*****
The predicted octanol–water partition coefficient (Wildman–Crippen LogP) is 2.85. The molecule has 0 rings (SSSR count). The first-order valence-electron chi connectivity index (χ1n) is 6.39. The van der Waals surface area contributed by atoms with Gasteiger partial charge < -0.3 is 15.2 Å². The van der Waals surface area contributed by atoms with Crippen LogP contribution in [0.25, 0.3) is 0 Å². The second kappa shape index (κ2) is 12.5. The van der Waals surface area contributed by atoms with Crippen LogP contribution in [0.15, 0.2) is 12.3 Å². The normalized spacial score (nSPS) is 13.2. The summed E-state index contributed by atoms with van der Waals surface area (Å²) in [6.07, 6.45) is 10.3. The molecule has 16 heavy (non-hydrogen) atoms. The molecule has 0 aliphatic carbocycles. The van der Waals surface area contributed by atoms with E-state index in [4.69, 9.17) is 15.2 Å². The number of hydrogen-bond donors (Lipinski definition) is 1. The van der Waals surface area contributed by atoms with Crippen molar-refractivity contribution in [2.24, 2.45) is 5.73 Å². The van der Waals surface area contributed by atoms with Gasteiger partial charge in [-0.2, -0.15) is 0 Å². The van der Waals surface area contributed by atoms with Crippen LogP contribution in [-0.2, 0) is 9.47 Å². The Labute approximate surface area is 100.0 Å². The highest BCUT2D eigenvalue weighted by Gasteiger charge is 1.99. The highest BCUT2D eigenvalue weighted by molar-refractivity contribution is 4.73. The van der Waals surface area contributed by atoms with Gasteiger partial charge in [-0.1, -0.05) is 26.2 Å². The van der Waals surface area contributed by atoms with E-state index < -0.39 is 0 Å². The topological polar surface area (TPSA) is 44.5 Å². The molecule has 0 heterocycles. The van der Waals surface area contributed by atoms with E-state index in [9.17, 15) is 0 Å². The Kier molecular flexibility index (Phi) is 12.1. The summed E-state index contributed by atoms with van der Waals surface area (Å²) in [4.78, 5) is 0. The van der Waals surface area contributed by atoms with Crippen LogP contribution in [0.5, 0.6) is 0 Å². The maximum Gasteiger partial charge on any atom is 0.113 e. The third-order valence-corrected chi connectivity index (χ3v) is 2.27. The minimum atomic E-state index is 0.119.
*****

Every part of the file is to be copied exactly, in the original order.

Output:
The predicted octanol–water partition coefficient (Wildman–Crippen LogP) is 2.85. The molecule has 0 rings (SSSR count). The first-order valence-electron chi connectivity index (χ1n) is 6.39. The van der Waals surface area contributed by atoms with Gasteiger partial charge < -0.3 is 15.2 Å². The van der Waals surface area contributed by atoms with Crippen LogP contribution in [0.25, 0.3) is 0 Å². The second kappa shape index (κ2) is 12.5. The van der Waals surface area contributed by atoms with Crippen LogP contribution in [0.15, 0.2) is 12.3 Å². The normalized spacial score (nSPS) is 13.2. The summed E-state index contributed by atoms with van der Waals surface area (Å²) in [6.07, 6.45) is 10.3. The molecule has 16 heavy (non-hydrogen) atoms. The molecule has 0 aliphatic carbocycles. The van der Waals surface area contributed by atoms with E-state index in [4.69, 9.17) is 15.2 Å². The number of hydrogen-bond donors (Lipinski definition) is 1. The van der Waals surface area contributed by atoms with Crippen molar-refractivity contribution in [2.24, 2.45) is 5.73 Å². The van der Waals surface area contributed by atoms with Gasteiger partial charge in [-0.2, -0.15) is 0 Å². The van der Waals surface area contributed by atoms with Crippen LogP contribution in [-0.2, 0) is 9.47 Å². The Labute approximate surface area is 100.0 Å². The highest BCUT2D eigenvalue weighted by Gasteiger charge is 1.99. The highest BCUT2D eigenvalue weighted by molar-refractivity contribution is 4.73. The van der Waals surface area contributed by atoms with Gasteiger partial charge in [-0.1, -0.05) is 26.2 Å². The van der Waals surface area contributed by atoms with E-state index < -0.39 is 0 Å². The topological polar surface area (TPSA) is 44.5 Å². The molecule has 0 heterocycles. The van der Waals surface area contributed by atoms with E-state index in [9.17, 15) is 0 Å². The Kier molecular flexibility index (Phi) is 12.1. The summed E-state index contributed by atoms with van der Waals surface area (Å²) in [4.78, 5) is 0. The van der Waals surface area contributed by atoms with Crippen LogP contribution in [0.5, 0.6) is 0 Å². The maximum Gasteiger partial charge on any atom is 0.113 e. The third-order valence-corrected chi connectivity index (χ3v) is 2.27. The minimum atomic E-state index is 0.119.